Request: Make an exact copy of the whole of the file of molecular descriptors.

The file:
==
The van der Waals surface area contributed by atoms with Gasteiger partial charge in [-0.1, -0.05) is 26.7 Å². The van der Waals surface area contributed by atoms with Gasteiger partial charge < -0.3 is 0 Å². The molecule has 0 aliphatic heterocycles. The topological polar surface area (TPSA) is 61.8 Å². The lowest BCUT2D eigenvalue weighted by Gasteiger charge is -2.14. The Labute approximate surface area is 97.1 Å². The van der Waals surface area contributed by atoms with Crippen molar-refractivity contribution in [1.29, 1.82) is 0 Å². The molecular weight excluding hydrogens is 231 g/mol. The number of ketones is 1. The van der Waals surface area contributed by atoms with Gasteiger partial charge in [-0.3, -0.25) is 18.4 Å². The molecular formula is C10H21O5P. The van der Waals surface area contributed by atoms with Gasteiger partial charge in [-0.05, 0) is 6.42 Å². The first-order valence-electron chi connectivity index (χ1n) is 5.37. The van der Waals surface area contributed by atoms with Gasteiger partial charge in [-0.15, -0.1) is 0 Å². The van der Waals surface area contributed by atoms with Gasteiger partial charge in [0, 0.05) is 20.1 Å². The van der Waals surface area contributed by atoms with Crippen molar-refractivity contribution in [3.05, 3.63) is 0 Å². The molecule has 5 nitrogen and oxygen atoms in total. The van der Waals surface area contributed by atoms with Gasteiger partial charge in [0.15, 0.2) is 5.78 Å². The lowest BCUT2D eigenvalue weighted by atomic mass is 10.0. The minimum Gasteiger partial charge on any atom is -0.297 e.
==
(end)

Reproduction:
The van der Waals surface area contributed by atoms with Gasteiger partial charge in [-0.1, -0.05) is 26.7 Å². The van der Waals surface area contributed by atoms with Gasteiger partial charge < -0.3 is 0 Å². The molecule has 0 aliphatic heterocycles. The topological polar surface area (TPSA) is 61.8 Å². The lowest BCUT2D eigenvalue weighted by Gasteiger charge is -2.14. The Labute approximate surface area is 97.1 Å². The van der Waals surface area contributed by atoms with Crippen molar-refractivity contribution in [1.29, 1.82) is 0 Å². The molecular weight excluding hydrogens is 231 g/mol. The number of ketones is 1. The van der Waals surface area contributed by atoms with Gasteiger partial charge in [-0.3, -0.25) is 18.4 Å². The molecular formula is C10H21O5P. The van der Waals surface area contributed by atoms with Gasteiger partial charge in [-0.05, 0) is 6.42 Å². The first-order valence-electron chi connectivity index (χ1n) is 5.37. The van der Waals surface area contributed by atoms with Gasteiger partial charge in [-0.15, -0.1) is 0 Å². The van der Waals surface area contributed by atoms with Gasteiger partial charge in [0, 0.05) is 20.1 Å². The van der Waals surface area contributed by atoms with Crippen molar-refractivity contribution in [3.05, 3.63) is 0 Å². The molecule has 5 nitrogen and oxygen atoms in total. The van der Waals surface area contributed by atoms with Gasteiger partial charge in [0.15, 0.2) is 5.78 Å². The lowest BCUT2D eigenvalue weighted by atomic mass is 10.0. The minimum Gasteiger partial charge on any atom is -0.297 e.